Confession: I am absolutely 100% awful at sticking to the gluten-free diet I am supposed to have been on since junior year of college (that’s 2010, people – SEVEN years ago).
I go through phases where I am strict about it that are full of corn tortillas, chick pea based pasta, and tons of veggies. In between, I eat pizza for dinner, make pancakes for breakfast, and drink a nice craft beer after a long run. Everything in moderation, right? Wrong – that second phase is full of nauseous mornings and late night tummy aches, and I’m trying harder each time to avoid those unhealthy habits.
When I first moved to New York, I needed to find a cheap way stick to my new gluten free diet, so I started researching gluten free recipes online. There had to be a way to avoid buying lunch that had less gluten than a PB&J! That’s when I discovered arepas.
Arepas are sort of the equivalent of a tortilla or a piece of sandwich bread. Different countries have different variations of arepas, but I’ve happened to play around with the Venezuelan kind, and truly fell in love with them at one of my old NYC go-tos – Caracas Arepa Bar. You can put literally anything on an arepa, and eat it for any meal. They’re versatile, they’re easy to make, they’re filling, and they’re delicious. Even Mike, who hates corn tortillas, said he loved this corn based meal.
I hope you enjoy my take on this recipe and have fun making this one yourself!
I made my first arepas based on this recipe from Big Girls Small Kitchen. I’ve made them so many times I’ve been able to tweak it to make my own recipe. Here it is!
1 cup masa harina
1 cup water
1/2 c shredded parmesan
1 tsp salt
It’s a good rule of thumb to start with 1:1 ratio of masa to water, and then add water until the dough is the right consistency. The consistency is hard to describe. You should let the dough sit for a few minutes. If after that, when you try to roll the dough into a ball and flatten it into a tortilla, it doesn’t crack or stick to your hands, you’re at the right spot.
I used to fry my arepas in a pan using vegetable or neutral oil – but I opted to put them on our griddle this time. It was so much less messy just buttering up the griddle and cooking the arepas up. Arepas cook slowly, so it took me about 10 minutes to cook them all the way through.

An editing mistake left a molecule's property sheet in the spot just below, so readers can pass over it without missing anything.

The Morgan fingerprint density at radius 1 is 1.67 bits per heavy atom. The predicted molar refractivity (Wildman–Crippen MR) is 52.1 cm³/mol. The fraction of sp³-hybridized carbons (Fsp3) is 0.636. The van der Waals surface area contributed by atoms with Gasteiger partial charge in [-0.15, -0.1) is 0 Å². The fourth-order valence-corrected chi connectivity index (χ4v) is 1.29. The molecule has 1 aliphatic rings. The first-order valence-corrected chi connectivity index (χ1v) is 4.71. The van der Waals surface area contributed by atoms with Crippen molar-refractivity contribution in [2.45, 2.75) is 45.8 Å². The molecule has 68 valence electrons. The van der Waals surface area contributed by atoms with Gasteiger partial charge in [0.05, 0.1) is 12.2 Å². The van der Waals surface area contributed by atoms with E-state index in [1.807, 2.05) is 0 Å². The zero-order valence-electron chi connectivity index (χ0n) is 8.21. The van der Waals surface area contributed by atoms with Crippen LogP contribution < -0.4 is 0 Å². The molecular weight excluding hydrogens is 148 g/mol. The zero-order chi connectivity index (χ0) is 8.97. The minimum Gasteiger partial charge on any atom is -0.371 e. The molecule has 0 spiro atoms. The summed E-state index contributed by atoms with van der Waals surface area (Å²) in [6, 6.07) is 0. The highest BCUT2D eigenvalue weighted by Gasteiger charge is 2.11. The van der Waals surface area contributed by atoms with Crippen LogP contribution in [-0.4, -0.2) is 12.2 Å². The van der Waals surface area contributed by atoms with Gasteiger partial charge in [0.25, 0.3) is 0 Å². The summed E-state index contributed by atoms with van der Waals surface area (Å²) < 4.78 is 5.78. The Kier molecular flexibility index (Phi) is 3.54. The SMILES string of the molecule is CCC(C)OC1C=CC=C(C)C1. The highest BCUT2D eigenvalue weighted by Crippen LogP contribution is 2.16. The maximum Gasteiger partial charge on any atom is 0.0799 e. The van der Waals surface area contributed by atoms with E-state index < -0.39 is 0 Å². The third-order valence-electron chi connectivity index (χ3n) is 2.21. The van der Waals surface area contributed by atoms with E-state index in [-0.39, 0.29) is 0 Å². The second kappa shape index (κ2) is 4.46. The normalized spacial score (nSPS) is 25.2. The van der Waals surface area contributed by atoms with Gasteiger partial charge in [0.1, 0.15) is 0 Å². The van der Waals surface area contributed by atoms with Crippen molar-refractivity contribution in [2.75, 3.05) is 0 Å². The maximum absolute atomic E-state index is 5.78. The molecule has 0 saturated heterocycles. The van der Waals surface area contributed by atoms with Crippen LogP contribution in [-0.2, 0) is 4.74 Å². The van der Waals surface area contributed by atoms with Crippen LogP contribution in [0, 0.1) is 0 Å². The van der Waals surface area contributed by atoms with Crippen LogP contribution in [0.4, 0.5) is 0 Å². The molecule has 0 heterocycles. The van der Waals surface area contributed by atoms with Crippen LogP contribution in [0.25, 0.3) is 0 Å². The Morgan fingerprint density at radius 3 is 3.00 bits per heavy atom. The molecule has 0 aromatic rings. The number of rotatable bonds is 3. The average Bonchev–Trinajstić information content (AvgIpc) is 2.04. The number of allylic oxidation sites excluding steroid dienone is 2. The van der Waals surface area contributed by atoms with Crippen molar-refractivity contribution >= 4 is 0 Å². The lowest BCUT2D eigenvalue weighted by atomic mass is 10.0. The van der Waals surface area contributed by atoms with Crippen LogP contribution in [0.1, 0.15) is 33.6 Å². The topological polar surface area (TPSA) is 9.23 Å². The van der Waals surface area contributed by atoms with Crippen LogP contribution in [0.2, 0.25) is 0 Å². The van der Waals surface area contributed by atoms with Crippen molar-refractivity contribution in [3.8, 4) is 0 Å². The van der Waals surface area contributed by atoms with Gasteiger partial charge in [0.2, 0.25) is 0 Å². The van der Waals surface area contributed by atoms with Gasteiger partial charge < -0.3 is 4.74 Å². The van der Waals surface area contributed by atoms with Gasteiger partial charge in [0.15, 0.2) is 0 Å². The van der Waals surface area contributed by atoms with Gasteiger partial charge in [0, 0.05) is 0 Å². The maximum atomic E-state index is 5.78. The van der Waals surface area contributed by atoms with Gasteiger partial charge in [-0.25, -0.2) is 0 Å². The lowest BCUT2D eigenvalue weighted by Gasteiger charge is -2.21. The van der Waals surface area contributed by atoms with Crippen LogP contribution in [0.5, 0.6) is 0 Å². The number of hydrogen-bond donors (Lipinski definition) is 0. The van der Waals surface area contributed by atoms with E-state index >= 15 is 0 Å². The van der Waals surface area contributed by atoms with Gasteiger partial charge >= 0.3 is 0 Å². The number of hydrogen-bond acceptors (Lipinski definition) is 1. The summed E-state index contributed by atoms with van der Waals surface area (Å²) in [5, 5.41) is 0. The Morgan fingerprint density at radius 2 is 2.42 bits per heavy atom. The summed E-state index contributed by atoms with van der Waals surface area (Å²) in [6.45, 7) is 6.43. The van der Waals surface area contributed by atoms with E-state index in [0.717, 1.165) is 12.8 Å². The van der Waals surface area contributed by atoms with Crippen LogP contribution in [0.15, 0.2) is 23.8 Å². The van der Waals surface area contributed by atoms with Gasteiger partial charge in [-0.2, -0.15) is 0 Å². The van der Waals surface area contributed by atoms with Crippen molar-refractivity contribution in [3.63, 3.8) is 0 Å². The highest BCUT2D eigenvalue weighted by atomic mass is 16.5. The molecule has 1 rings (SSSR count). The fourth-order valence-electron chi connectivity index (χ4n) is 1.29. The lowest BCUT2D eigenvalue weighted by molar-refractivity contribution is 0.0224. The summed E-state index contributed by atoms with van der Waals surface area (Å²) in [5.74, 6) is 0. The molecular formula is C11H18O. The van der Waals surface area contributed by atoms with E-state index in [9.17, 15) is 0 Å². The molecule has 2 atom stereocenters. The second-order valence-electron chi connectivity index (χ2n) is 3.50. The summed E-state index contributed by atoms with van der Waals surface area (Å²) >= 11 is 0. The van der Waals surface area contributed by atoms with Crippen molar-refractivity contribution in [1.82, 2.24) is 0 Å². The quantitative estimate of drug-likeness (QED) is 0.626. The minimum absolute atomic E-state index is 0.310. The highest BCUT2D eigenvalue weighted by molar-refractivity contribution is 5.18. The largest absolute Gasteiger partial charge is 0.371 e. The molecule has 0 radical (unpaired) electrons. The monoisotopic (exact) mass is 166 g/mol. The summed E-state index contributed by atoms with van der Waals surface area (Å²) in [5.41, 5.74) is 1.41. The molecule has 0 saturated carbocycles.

I like to eat my arepas open faced, but Mike liked his as a sandwich – cutting the arepa in half to create a pocket and stuffing it with the pork.
I have a few pulled pork recipes I like, but none that seemed appropriate for arepas. I used this recipe from Serious Eats with a few changes.
2 lb pork tenderloin (can also use pork shoulder, but stay boneless)
3 cloves chopped garlic
1 small onion, chopped
1 poblano pepper, roasted and chopped
2 cups chicken broth
2 bay leaves
1 cup shredded mozzarella (I would have liked to use cotija, but couldn’t find it)
1/2 cup fresh cilantro
Salt and Pepper
Cut pork tenderloin into 2 inch pieces. In a cast iron pan, heat vegetable oil on high, until it smokes, and then add the pork and brown on each side, about 10 minutes total. Cook onions and garlic in the same pan until softened.
While the onions and garlic cook, turn the crock pot on high (my highest setting is 4 hours). Add the onions, garlic, and pork to the pot. Add the chopped poblano, chicken stock, bay leaves, and salt and pepper to taste. Cover and cook for 3-4 hours.
Remove the pork and pull in a separate bowl. Boil down the remaining ingredients into a 1 cup sauce and pour over pork. Season again with salt if needed.
Serve the pulled pork arepas topped with mozzarella and cilantro.